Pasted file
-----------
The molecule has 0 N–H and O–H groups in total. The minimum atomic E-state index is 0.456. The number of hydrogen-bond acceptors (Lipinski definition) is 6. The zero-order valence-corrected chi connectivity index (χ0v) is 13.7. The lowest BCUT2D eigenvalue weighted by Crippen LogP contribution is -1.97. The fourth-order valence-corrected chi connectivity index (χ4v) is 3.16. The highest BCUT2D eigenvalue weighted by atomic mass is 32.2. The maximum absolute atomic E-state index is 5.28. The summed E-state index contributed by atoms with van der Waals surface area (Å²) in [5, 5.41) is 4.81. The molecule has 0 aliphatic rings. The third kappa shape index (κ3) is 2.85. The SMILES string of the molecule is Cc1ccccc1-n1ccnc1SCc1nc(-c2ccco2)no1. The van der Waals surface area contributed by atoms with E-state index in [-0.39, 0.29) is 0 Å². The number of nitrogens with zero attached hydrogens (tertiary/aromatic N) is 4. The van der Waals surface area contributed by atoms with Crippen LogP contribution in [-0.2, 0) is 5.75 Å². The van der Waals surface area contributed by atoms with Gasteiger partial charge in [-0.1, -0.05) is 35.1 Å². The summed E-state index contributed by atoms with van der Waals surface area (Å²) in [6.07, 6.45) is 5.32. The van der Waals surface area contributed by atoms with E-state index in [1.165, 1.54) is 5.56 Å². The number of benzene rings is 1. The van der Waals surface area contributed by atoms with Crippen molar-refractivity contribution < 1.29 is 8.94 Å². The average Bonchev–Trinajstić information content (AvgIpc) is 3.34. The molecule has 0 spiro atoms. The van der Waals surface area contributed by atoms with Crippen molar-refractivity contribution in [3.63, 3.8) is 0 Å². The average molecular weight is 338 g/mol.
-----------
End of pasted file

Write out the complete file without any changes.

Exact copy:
The molecule has 0 N–H and O–H groups in total. The minimum atomic E-state index is 0.456. The number of hydrogen-bond acceptors (Lipinski definition) is 6. The zero-order valence-corrected chi connectivity index (χ0v) is 13.7. The lowest BCUT2D eigenvalue weighted by Crippen LogP contribution is -1.97. The fourth-order valence-corrected chi connectivity index (χ4v) is 3.16. The highest BCUT2D eigenvalue weighted by atomic mass is 32.2. The maximum absolute atomic E-state index is 5.28. The summed E-state index contributed by atoms with van der Waals surface area (Å²) in [5, 5.41) is 4.81. The molecule has 0 aliphatic rings. The third kappa shape index (κ3) is 2.85. The SMILES string of the molecule is Cc1ccccc1-n1ccnc1SCc1nc(-c2ccco2)no1. The van der Waals surface area contributed by atoms with E-state index in [-0.39, 0.29) is 0 Å². The number of nitrogens with zero attached hydrogens (tertiary/aromatic N) is 4. The van der Waals surface area contributed by atoms with Crippen LogP contribution in [-0.2, 0) is 5.75 Å². The van der Waals surface area contributed by atoms with Gasteiger partial charge in [-0.1, -0.05) is 35.1 Å². The summed E-state index contributed by atoms with van der Waals surface area (Å²) in [6.07, 6.45) is 5.32. The van der Waals surface area contributed by atoms with E-state index in [1.165, 1.54) is 5.56 Å². The number of benzene rings is 1. The van der Waals surface area contributed by atoms with Crippen molar-refractivity contribution < 1.29 is 8.94 Å². The average Bonchev–Trinajstić information content (AvgIpc) is 3.34. The molecule has 0 spiro atoms. The van der Waals surface area contributed by atoms with Crippen molar-refractivity contribution in [3.63, 3.8) is 0 Å². The average molecular weight is 338 g/mol.